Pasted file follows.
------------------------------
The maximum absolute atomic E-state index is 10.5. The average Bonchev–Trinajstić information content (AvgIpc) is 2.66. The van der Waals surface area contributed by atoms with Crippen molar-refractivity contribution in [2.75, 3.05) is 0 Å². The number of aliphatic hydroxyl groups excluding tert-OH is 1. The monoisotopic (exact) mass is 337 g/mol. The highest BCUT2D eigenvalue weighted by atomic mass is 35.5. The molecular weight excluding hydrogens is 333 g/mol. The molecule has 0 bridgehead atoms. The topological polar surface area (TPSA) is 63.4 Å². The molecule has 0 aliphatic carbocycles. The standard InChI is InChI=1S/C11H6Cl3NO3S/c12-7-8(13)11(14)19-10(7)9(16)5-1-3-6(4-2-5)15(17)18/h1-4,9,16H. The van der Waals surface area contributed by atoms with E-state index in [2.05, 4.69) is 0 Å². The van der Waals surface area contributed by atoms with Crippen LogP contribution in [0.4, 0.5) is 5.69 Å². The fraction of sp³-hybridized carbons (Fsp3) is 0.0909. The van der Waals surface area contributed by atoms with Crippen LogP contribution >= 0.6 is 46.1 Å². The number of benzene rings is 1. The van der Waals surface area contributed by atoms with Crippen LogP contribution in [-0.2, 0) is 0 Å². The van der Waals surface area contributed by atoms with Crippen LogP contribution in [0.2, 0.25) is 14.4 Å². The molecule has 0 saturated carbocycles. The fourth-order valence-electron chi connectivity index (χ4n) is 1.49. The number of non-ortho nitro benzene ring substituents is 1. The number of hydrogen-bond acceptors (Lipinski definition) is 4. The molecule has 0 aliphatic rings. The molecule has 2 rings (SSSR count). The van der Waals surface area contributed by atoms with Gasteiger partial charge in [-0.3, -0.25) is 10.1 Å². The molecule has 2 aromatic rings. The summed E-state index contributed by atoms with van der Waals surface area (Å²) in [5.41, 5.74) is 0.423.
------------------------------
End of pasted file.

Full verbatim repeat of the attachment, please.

The maximum absolute atomic E-state index is 10.5. The average Bonchev–Trinajstić information content (AvgIpc) is 2.66. The van der Waals surface area contributed by atoms with Crippen molar-refractivity contribution in [2.75, 3.05) is 0 Å². The number of aliphatic hydroxyl groups excluding tert-OH is 1. The monoisotopic (exact) mass is 337 g/mol. The highest BCUT2D eigenvalue weighted by atomic mass is 35.5. The molecular weight excluding hydrogens is 333 g/mol. The molecule has 0 bridgehead atoms. The topological polar surface area (TPSA) is 63.4 Å². The molecule has 0 aliphatic carbocycles. The standard InChI is InChI=1S/C11H6Cl3NO3S/c12-7-8(13)11(14)19-10(7)9(16)5-1-3-6(4-2-5)15(17)18/h1-4,9,16H. The van der Waals surface area contributed by atoms with E-state index in [2.05, 4.69) is 0 Å². The van der Waals surface area contributed by atoms with Crippen LogP contribution in [0.4, 0.5) is 5.69 Å². The fraction of sp³-hybridized carbons (Fsp3) is 0.0909. The van der Waals surface area contributed by atoms with Crippen LogP contribution >= 0.6 is 46.1 Å². The number of benzene rings is 1. The van der Waals surface area contributed by atoms with Crippen LogP contribution in [-0.2, 0) is 0 Å². The van der Waals surface area contributed by atoms with Crippen LogP contribution in [0.2, 0.25) is 14.4 Å². The molecule has 0 saturated carbocycles. The fourth-order valence-electron chi connectivity index (χ4n) is 1.49. The number of non-ortho nitro benzene ring substituents is 1. The number of hydrogen-bond acceptors (Lipinski definition) is 4. The molecule has 0 aliphatic rings. The molecule has 2 rings (SSSR count). The van der Waals surface area contributed by atoms with Gasteiger partial charge in [-0.3, -0.25) is 10.1 Å². The molecule has 2 aromatic rings. The summed E-state index contributed by atoms with van der Waals surface area (Å²) in [5.41, 5.74) is 0.423.